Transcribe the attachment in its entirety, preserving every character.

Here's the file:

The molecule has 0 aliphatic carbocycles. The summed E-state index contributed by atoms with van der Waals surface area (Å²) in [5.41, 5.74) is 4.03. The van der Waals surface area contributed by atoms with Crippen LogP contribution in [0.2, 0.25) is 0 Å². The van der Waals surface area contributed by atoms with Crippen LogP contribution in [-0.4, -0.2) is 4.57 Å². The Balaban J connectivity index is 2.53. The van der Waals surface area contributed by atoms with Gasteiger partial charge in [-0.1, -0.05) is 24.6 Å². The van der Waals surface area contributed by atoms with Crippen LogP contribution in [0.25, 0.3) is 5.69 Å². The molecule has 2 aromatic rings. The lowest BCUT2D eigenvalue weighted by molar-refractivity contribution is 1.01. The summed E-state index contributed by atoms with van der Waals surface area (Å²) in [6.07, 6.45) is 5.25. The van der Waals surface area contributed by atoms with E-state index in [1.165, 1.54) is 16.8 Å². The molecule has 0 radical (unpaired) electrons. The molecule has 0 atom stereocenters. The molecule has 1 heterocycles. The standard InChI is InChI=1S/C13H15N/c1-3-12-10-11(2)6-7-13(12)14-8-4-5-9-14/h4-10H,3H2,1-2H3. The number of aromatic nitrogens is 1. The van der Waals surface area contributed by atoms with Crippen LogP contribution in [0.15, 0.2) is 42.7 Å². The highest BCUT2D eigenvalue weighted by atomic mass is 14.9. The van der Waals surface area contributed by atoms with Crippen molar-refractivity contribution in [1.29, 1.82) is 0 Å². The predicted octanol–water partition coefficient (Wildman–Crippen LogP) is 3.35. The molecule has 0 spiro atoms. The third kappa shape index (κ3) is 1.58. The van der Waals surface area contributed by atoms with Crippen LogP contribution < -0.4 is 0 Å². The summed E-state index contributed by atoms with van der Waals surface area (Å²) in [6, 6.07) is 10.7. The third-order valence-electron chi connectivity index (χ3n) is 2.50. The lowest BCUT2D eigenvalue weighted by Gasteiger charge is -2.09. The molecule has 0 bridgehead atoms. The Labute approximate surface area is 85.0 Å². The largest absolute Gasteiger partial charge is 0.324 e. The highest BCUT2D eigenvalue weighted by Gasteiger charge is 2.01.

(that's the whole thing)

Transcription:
The molecule has 0 aliphatic carbocycles. The summed E-state index contributed by atoms with van der Waals surface area (Å²) in [5.41, 5.74) is 4.03. The van der Waals surface area contributed by atoms with Crippen LogP contribution in [0.2, 0.25) is 0 Å². The van der Waals surface area contributed by atoms with Crippen LogP contribution in [-0.4, -0.2) is 4.57 Å². The Balaban J connectivity index is 2.53. The van der Waals surface area contributed by atoms with Gasteiger partial charge in [-0.1, -0.05) is 24.6 Å². The van der Waals surface area contributed by atoms with Crippen LogP contribution in [0.25, 0.3) is 5.69 Å². The molecule has 2 aromatic rings. The lowest BCUT2D eigenvalue weighted by molar-refractivity contribution is 1.01. The summed E-state index contributed by atoms with van der Waals surface area (Å²) in [6.07, 6.45) is 5.25. The van der Waals surface area contributed by atoms with E-state index in [1.165, 1.54) is 16.8 Å². The molecule has 0 radical (unpaired) electrons. The molecule has 0 atom stereocenters. The molecule has 1 heterocycles. The standard InChI is InChI=1S/C13H15N/c1-3-12-10-11(2)6-7-13(12)14-8-4-5-9-14/h4-10H,3H2,1-2H3. The number of aromatic nitrogens is 1. The van der Waals surface area contributed by atoms with Crippen LogP contribution in [0.15, 0.2) is 42.7 Å². The highest BCUT2D eigenvalue weighted by atomic mass is 14.9. The van der Waals surface area contributed by atoms with Crippen molar-refractivity contribution in [1.29, 1.82) is 0 Å². The predicted octanol–water partition coefficient (Wildman–Crippen LogP) is 3.35. The molecule has 0 spiro atoms. The third kappa shape index (κ3) is 1.58. The van der Waals surface area contributed by atoms with Crippen LogP contribution < -0.4 is 0 Å². The summed E-state index contributed by atoms with van der Waals surface area (Å²) in [6, 6.07) is 10.7. The third-order valence-electron chi connectivity index (χ3n) is 2.50. The lowest BCUT2D eigenvalue weighted by Gasteiger charge is -2.09. The molecule has 0 bridgehead atoms. The Labute approximate surface area is 85.0 Å². The largest absolute Gasteiger partial charge is 0.324 e. The highest BCUT2D eigenvalue weighted by Gasteiger charge is 2.01.